[linux-yocto] looking for doc for in-house linux-kernel dev tree

Jean-François Dagenais jeff.dagenais at gmail.com
Fri Jun 7 09:50:34 PDT 2013

Hi Bruce, thanks for the answer... here's a follow up.

On 2013-06-04, at 10:55 AM, Bruce Ashfield wrote:

> On 13-06-03 10:29 PM, Jean-François Dagenais wrote:
>> Hi all,
>> I've gone through lots of doc concerning kernel development but couldn't find the right fit.
> Are you working on the yocto master branches ? I ask, because there are
> different features in different branches of the project.

My current focus was to get things working on branch danny (poky, meta-intel,
meta-oe). We are shortly moving ahead to dylan and kernel 3.8 though.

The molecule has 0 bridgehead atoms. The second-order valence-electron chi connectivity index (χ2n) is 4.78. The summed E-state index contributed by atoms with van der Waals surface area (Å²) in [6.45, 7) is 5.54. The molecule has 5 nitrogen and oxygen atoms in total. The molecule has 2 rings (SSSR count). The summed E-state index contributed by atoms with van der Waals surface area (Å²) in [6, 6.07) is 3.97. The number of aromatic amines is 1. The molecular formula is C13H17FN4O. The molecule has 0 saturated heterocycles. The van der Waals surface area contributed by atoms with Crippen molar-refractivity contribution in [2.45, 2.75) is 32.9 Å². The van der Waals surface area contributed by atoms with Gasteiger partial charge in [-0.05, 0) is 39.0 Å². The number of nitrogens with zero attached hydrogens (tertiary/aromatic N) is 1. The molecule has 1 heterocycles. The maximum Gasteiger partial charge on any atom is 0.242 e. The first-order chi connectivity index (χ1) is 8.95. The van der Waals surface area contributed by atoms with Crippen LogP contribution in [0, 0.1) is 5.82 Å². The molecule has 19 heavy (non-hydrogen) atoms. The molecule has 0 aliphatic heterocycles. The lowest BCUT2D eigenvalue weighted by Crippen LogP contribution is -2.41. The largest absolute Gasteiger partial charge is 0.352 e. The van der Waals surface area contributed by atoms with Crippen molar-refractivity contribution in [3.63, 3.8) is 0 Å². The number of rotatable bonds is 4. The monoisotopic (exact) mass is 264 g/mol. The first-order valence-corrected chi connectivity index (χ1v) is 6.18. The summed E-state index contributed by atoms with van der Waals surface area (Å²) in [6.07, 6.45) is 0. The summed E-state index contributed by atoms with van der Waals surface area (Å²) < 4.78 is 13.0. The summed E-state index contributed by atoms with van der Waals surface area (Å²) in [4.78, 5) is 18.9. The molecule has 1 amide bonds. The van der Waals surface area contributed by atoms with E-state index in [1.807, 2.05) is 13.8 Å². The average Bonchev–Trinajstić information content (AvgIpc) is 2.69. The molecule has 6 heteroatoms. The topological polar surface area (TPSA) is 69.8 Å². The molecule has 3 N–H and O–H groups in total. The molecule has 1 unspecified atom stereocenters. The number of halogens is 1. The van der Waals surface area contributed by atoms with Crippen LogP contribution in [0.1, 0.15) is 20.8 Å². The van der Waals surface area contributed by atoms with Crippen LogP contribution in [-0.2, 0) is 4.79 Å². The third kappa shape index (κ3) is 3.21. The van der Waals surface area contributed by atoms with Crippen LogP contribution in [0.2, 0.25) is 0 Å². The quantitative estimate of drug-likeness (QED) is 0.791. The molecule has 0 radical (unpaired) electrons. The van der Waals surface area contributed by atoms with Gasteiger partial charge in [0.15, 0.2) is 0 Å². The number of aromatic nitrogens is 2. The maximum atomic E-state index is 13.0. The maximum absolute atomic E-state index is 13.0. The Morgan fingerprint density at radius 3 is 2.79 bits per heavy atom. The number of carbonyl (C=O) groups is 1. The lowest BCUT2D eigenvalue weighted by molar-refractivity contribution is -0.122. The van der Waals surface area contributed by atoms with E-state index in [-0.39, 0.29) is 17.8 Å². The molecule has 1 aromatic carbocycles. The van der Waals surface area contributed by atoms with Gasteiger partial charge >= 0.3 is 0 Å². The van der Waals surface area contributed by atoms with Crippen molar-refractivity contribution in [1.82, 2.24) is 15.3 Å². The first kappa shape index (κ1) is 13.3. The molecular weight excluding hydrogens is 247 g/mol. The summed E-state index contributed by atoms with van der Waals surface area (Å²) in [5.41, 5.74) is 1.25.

>> As described in manuals, we've copy/pasted the kernel meta branch's crownbay bsp folder and customized it. Initially my reflex was to include the crownbay-standard.scc from my BSP's .scc file instead. This way my bsp would inherit crownbay improvements directly. Unfortunately I haven't found a way to disable kernel CONFIG_* flags which crownbay (or what it includes) explicitely enables. (Thoughts here?) So here we are. In recipe space, we've bbappended linux-yocto-3.4 so we can override the SRC_URI to use our in-office linux kernel git clone (or my development clone) populated with my merged branch and our customized meta branch, as well as provide different sha1's for the "machine" and "meta".